Since they are technical documentation I do not need a very advanced layout but my graphic designer requires CMYK colors plus Pantone 350.

We chose Arbortext to be able to pull technical data from a database and to reuse content and translations through DITA. Additionally, we wanted to retain the source documents and the Translation Memories.


Hi Alessandro,

The APP print engine should retain the CMYK colours in your images, but it
may lose embedded colour profiles (you don't specify if colour profiles are
required or not). APP also supports spot colour inks such as Pantone 350,
which I don't think are supported by the default FOSI print engine.

Considering you have relatively straightforward layout requirements you
might get good mileage from using Arbortext Styler to define your
stylesheet, and ensure the APP print engine is selected, instead of FOSI.
You could get your graphic designer to check that the resultant PDF meets

An alternative method, if you get stuck, may be to use PostScript and OPI,
plus Distiller.

1. Ensure Arbortext outputs PostScript files with OPI comments for each
graphic. (This way it doesn't matter what sort of stylesheet you want to
use: Styler, FOSI, APP, XSL-FO)

2. The PostScript processor (Distiller?) can then substitute the
graphics in the file according to the OPI comments (eg. inserting the
original version of the graphic).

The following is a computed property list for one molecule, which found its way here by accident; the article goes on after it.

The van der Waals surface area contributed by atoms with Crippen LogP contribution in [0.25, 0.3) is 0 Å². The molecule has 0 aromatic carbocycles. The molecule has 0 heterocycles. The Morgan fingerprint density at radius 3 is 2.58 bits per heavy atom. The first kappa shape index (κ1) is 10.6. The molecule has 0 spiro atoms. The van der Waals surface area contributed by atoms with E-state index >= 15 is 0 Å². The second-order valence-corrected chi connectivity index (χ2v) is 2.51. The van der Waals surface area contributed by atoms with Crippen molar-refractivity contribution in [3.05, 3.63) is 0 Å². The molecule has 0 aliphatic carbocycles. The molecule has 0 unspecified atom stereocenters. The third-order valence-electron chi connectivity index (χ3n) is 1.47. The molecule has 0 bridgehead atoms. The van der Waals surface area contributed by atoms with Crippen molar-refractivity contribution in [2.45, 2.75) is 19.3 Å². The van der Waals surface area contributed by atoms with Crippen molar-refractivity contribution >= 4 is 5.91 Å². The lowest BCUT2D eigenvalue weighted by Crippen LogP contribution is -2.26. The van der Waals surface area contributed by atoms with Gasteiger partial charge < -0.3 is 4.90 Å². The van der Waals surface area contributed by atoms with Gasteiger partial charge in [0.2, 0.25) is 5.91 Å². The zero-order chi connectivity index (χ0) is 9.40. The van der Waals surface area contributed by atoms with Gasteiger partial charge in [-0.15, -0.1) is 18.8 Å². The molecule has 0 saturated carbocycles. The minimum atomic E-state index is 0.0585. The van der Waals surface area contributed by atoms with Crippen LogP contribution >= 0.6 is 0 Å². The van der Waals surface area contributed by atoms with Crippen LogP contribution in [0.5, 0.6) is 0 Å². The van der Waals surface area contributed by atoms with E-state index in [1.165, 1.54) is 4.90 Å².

3. The result would be that the PostScript file is distilled in order
to produce a PDF with original graphics (and colour profiles) intact.

4. During PostScript processing, or in the PDF itself, substitute a
certain RGB colour for the Pantone 350 spot ink. In your stylesheet you
would use a certain RGB colour such as 100% blue which the PostScript/PDF
tool can then substitute for the correct spot colour.

Hope that helps.



Thank you Gareth,

I do not need color profiles so I think the APP engine will suffice.

Could you tell me how to send "commands" or "PIs" to the APP engine? I have not found any reference documentation.


Alessandro Frulli

Hi Alessandro,

You shouldn't need to get into the APP commands with your work. Styler
should be sufficient, the Styler stylesheet format is capable of driving the
APP print engine directly.

If you do find you need to "hand tweak" the native APP code under the hood
then get ready to do some learning J You can use the "Edited Source" feature
of Styler to add custom APP commands.

BTW, after you select the APP print engine in Styler (File -> Stylesheet
Properties -> Print/PDF Options), you can also choose to associate an APP
"template" (.3F file) with the Styler stylesheet. This allows for some very
advanced functionality indeed, but to make the .3F file you would need to
also have the APP Desktop software.

The reference documentation for the APP commands ships with the APP Desktop
software, and you should also be able to download it from
(click the "Reference Documents" link and search for Arbortext Advanced
Print Publisher 10.0 documents).